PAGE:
At least 10 people in India have died from a rare virus known as Nipah virus, according to news reports.
The deaths occurred in Kerala, a state in southern India, according to the BBC. Two other people have tested positive for the virus and are critically ill, and an additional 40 people have been put into quarantine after having contact with those who died, the BBC reported.
Nipah virus infection is an emerging disease that was first identified in 1999 during an outbreak among pig farmers in Malaysia and Singapore, according to the Centers for Disease Control and Prevention (CDC).
The virus is thought to naturally infect fruit bats (of the genus Pteropus), but it can also infect pigs and other domesticated animals, as well as humans, according to the World Health Organization (WHO). The virus can also spread from person to person. [10 Deadly Diseases That Hopped Across Species]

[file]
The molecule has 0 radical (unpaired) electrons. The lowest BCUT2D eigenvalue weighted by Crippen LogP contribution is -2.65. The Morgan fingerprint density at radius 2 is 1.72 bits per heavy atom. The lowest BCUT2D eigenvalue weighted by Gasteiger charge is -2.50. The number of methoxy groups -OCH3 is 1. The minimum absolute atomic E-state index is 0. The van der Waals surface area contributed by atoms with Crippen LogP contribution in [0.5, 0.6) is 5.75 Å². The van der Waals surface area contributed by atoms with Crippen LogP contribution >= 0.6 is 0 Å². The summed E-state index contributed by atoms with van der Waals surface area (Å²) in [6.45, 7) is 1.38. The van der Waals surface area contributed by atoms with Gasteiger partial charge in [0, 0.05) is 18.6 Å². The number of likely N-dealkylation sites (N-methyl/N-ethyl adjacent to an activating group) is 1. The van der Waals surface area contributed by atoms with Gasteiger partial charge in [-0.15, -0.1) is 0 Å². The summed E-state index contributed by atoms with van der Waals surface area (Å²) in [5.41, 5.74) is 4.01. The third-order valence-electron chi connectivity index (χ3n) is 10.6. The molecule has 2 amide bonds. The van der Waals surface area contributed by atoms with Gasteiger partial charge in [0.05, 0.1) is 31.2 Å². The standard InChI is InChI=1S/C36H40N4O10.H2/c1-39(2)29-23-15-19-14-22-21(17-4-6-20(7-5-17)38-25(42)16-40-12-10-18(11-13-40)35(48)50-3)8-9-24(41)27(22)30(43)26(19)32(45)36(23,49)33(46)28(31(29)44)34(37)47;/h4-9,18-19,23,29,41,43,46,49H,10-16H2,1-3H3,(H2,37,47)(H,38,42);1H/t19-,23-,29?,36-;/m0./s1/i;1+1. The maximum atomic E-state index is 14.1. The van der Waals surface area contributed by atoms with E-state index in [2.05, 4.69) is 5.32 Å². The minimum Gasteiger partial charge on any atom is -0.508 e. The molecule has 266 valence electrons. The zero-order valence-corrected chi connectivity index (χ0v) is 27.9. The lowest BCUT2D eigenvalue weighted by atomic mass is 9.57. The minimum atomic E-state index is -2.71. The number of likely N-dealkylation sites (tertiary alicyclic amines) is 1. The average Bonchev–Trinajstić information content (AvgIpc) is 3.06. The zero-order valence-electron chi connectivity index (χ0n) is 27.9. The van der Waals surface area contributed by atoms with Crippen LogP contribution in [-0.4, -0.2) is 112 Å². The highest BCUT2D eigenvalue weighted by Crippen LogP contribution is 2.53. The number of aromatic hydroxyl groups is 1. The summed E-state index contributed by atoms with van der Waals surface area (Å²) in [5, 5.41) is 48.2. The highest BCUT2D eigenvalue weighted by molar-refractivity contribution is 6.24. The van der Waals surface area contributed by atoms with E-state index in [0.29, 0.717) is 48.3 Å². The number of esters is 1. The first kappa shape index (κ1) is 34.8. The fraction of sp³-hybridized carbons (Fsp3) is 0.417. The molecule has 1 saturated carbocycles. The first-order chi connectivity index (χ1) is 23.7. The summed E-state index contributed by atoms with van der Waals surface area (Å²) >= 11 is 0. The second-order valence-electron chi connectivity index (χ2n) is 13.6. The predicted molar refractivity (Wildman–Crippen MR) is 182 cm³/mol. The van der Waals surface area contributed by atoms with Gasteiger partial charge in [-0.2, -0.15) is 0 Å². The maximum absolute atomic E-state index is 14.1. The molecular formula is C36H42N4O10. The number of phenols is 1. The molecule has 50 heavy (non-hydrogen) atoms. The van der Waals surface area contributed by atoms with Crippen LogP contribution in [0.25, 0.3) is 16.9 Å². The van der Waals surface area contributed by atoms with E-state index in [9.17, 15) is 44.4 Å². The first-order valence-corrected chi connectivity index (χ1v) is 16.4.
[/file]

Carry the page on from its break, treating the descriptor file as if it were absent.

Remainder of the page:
Nipah virus can cause an inflammation of the brain known as encephalitis, according to the CDC. Symptoms can include fever and headache, followed by drowsiness, disorientation and confusion. People who are infected with the virus may fall into a coma within 48 hours of showing symptoms, the CDC says.
The virus can be highly lethal, with an average fatality rate of around 75 percent, according to the WHO.
Human infections with Nipah virus in India and Bangladesh have been linked with eating raw date palm sap contaminated by fruit bats, and contact with bats, the CDC said.
There's no drug to treat the illness and no vaccine to prevent it. "We are now concentrating on precautions to prevent the spread of the disease since the treatment is limited to supportive care," Rajeev Sadanandan, Kerala's health secretary, told the BBC today (May 21).
Editor's note: This article was updated on May 22 at 12:30 pm ET with new information on the number of deaths tied to the outbreak.
Original article on Live Science.
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Rachael is a Live Science contributor, and was a former channel editor and senior writer for Live Science between 2010 and 2022. She has a master's degree in journalism from New York University's Science, Health and Environmental Reporting Program. She also holds a B.S. in molecular biology and an M.S. in biology from the University of California, San Diego. Her work has appeared in Scienceline, The Washington Post and Scientific American.